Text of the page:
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Will the World Cup Shrink South Africa's Racial Divide? Will the World Cup Shrink South Africa's Racial Divide?

Will the World Cup Shrink South Africa's Racial Divide?

by Zach Dundas
June 5, 2010

The sports world’s eyes are on South Africa this month, as soccer’s World Cup extravaganza gets under way. You may have heard that this is the first-ever World Cup in Africa. Along with the scheduled thrills of the 32-nation tournament, expect to see near-endless footage of cute African kids kicking balls on dirt fields or through shantytowns to multicultural soundtracks.

And this is not at all a bad thing, politically or aesthetically. This Puma ad featuring Gnarls Barkley (below) is cool, beautiful, and inspiring. But the United Colors of Soccer approach does sand some of the rougher edges off African sporting culture.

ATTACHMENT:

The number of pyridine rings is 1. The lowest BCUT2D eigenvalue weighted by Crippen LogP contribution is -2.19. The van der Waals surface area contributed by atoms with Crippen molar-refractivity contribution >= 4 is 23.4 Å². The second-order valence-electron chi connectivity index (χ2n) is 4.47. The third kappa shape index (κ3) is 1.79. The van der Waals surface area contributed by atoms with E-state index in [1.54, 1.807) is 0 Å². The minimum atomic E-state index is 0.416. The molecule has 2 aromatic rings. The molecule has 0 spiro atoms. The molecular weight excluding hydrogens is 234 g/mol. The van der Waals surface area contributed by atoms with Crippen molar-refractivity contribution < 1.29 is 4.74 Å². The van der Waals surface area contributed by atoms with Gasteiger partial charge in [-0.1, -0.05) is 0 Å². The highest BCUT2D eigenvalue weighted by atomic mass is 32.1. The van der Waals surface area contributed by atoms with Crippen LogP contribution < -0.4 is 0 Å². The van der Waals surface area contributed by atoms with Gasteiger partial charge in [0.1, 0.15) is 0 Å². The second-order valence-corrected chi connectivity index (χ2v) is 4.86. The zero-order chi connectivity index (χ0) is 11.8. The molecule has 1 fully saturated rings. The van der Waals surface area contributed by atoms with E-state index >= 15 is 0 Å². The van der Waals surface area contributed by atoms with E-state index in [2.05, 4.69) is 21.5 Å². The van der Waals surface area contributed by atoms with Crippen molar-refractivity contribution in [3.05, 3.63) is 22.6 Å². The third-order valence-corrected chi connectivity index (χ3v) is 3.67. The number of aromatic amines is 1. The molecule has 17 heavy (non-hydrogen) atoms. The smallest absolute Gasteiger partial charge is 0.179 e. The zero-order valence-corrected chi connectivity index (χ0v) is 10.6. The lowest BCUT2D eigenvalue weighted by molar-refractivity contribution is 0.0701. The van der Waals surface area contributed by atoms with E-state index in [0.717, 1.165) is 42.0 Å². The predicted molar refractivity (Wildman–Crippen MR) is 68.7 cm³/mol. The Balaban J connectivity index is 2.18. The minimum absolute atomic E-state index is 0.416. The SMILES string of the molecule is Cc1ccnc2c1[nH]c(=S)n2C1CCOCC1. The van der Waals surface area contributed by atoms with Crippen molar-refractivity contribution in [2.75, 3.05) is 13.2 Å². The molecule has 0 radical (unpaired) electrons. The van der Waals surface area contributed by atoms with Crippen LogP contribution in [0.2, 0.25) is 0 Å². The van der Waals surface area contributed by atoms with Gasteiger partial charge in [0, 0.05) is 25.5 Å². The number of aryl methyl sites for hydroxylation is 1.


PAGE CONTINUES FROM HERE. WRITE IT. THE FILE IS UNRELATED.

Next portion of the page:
Take, for example, the racially charged nature of sport in the World Cup host country. As Matt Damon and Morgan Freeman dramatized in Invictus, South Africans traditionally viewed soccer as a “black” sport, while rugby sits at the center of “white” sports culture. The Springboks’ shock victory in the 1995 rugby World Cup provided a stirring moment of national unity, but South Africa’s two major football variants remain largely segregated.

Sometimes the split has its charming side—midfielder Matthew Booth has become a cult hero with the national team largely because he is usually the only white player fielded by Bafana Bafana. And some signs do suggest that South African sports fans want to bridge the divide. As this excellent New York Times video shows, the largely white fanbase of the wildly popular Blue Bulls rugby club recently traveled to the legendary black township of Soweto for a match. While this one-off event won’t solve South Africa’s enduring political questions, the revelry after the Blue Bulls’ win does emphasize that when it comes to sport, nothing unites like victory. (And, of course, beer.)

Not much is expected of Booth and the boys in the World Cup—but that was the case for the ‘Boks in 1995, as well. This landmark World Cup could yet prove to be another signal moment in South Africa’s post-apartheid sports history.

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